Usually 6 to 8 weeks after surgery.
You should avoid driving for six weeks after your operation.
You should not return to driving until you feel 100% alert and able to react correctly in an emergency. You should also have regained full shoulder movement before attempting to drive.
You must always wear your seatbelt whilst travelling in the car.
This will depend on the type of work that you do and it is therefore recommended that you discuss this with your surgeon. You may find it helpful to wait until at least 6 weeks after surgery to allow yourself time to regain your strength and energy before returning to work. If your work involves heavy lifting then it is certainly recommended that you take at least 3 months off.
There are no hard and fast rules for when you can return to work, sports, driving etc.
Your Physiotherapist will be able to give more specific advice on your individual activities.
After the initial two weeks and until six weeks after your operation it is advisable to do light household activities only e.g. dusting, preparing light meals, ironing. Do not lift anything heavier than a kettle. After six weeks you can gradually return to heavier housework e.g. hoovering, lifting loads of washing, carrying shopping bags etc.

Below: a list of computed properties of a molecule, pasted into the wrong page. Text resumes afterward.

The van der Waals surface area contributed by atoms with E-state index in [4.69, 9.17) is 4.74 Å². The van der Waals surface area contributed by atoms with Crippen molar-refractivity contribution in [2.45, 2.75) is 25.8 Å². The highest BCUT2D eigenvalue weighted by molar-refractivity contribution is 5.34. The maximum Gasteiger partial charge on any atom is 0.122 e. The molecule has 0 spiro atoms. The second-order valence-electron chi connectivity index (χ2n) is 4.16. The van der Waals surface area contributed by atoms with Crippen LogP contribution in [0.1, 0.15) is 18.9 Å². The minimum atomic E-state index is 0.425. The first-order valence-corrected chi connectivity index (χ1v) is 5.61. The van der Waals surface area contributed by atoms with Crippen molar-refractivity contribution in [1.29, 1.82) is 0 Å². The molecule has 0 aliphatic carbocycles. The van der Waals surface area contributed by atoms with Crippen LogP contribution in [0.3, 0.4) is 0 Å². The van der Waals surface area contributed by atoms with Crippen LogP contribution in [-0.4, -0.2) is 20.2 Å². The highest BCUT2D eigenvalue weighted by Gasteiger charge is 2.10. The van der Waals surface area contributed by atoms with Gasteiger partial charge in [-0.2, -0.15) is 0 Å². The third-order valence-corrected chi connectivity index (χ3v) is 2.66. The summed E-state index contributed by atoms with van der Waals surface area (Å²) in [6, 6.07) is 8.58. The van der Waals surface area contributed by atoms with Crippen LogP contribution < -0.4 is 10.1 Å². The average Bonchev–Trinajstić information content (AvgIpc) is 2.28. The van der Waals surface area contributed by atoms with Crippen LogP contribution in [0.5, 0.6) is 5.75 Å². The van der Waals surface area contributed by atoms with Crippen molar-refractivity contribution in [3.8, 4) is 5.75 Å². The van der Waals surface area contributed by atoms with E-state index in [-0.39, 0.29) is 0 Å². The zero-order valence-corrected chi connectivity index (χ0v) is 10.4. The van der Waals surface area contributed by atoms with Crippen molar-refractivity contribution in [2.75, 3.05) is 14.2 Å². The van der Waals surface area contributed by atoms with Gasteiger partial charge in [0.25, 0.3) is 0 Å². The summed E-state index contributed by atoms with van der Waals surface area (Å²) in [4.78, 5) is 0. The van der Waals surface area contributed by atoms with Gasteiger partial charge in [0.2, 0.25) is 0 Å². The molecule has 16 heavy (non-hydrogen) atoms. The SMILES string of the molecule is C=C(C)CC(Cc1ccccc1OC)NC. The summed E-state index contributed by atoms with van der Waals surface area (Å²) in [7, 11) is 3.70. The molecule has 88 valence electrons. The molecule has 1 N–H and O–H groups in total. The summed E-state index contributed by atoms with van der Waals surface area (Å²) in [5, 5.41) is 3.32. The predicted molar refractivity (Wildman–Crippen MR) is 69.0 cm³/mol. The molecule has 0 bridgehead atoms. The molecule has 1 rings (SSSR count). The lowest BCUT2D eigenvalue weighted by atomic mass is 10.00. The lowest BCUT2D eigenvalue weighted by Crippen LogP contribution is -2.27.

It is important that you continue to avoid any lifting, straining or carrying heavy objects. Be particularly aware not to force your arm out to the side or push through the arm. After six weeks your body will have healed sufficiently for you to return gradually to most daily activities. You can expect to be back to normal by 8 weeks after your operation.
It is recommended that you avoid sports for 2-3 months after your operation. When you do go back to sports, bear in mind you will be a little unfit and will need to build up slowly.
The following is intended as a guideline only and you should discuss with your surgeon before going back to sports:
• Swimming: 6-8 weeks (all wounds must be fully healed)
• Aerobics/yoga: Can begin gently at 8 weeks
• Racquet sports/contact sports: 3 months